The majority of IT resellers in any market are small businesses selling technology to other small businesses. As a result, many of the difficulties facing their customers - such as staff management, a lack of marketing skills or not having enough spare capacity to send staff on training courses - can be applied just as accurately to the reseller. With that in mind, Leading Edge's decision to take the bull by the horns and develop a training program for its members should be applauded (see page 1 of ARN, September 21 issue).
ARN has written a clutch of stories in recent weeks looking at training issues and, as always with this sort of debate, there are always two sides to the story.
On one hand, some vendors have expressed understandable frustration at the lack of skills within their certified partner ranks. Novell, for example, would like to have more certified engineers across the country but is struggling to convince resellers they should abandon Microsoft; while Cisco has admitted it needs more qualified partners to help it meet burgeoning demand in the security market.
From a reseller perspective, vendor training is all too often a glorified product push that fails to address essential skills like closing a sale or effectively marketing your business. While the training being proposed by Leading Edge will include vendor sessions, it is the business practice elements that are likely to generate most interest because they are offering something that isn't widely available at the moment.
Because it is a buying group, the Leading Edge training will only be open to its membership. But the model would work equally well in the wider channel and I would suggest it is another value-add that would make a distributor or vendor stand out from its competitors. In an industry where everybody wants to find a differentiator other than cheap prices, helping to improve the business skills of your partners would certainly show a greater level of commitment. This would have two major benefits - resellers would be more loyal to a distributor or vendor that invested in that side of their business and would also be likely to sell more with their new and improved skill sets. While this is a simplistic argument, it is essentially true.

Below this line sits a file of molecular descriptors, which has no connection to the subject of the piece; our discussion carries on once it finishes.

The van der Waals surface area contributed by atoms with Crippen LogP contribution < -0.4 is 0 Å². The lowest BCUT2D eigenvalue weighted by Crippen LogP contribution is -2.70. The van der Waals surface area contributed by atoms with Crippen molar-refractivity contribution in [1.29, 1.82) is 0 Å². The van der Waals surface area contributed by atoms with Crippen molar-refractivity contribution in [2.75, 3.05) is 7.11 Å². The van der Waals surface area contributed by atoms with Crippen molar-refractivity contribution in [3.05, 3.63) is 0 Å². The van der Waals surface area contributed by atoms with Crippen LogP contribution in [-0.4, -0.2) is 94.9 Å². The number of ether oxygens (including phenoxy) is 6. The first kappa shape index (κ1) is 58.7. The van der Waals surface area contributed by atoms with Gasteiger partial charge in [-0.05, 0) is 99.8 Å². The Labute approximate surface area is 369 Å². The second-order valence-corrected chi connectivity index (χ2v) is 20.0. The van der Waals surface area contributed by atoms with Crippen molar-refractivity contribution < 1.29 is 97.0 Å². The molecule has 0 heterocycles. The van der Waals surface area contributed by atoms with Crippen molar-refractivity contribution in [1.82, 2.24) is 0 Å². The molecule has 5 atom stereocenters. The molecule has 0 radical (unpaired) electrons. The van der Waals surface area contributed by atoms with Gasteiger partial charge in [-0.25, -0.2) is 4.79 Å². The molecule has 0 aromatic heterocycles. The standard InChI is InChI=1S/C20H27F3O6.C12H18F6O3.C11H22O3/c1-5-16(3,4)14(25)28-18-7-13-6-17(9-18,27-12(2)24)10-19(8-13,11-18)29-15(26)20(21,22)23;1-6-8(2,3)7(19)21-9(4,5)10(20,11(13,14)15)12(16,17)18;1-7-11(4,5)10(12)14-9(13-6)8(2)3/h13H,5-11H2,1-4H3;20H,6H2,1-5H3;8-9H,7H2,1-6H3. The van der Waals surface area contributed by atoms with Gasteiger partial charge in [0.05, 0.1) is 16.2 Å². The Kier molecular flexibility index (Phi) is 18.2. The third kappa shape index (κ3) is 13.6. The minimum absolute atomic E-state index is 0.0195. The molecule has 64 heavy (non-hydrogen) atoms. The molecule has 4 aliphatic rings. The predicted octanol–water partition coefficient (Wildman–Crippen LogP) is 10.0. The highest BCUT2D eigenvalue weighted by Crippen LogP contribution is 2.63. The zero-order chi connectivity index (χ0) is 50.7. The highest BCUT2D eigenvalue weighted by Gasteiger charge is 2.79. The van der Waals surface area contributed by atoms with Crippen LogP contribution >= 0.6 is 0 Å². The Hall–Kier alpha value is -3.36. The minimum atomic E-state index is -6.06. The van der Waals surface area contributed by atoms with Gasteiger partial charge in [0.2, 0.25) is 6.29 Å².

In other news, congratulations should go to Alstom IT for securing a contract with Red Hat (check out page 4). General manager, Greg Newham, suggested it was the biggest addition to its vendor portfolio for a long time and a few of the country's leading distributors would have had their hands in the air for this one - I can remember IT Wholesale general manager, Darryl Tucker, highlighting Red Hat as a target earlier this year as he looked to grow the software side of his business. But the appointment of Alstom is a logical one and it is doing a good job at the moment of building itself into a leading open source distributor, which looks like becoming a valuable differentiator.
Finally for this week, I would like to point you to the roundtable discussion in this week's issue (page 24). Thank you to everybody that took time out of their busy schedules to spend an afternoon discussing the challenges and opportunities facing resellers and integrators selling converged networks into the SMB market. There is a lot to be said for getting together with a group of your peers and knocking around issues that are affecting all of your businesses. Please let me know if there is an area you would like to see us tackle.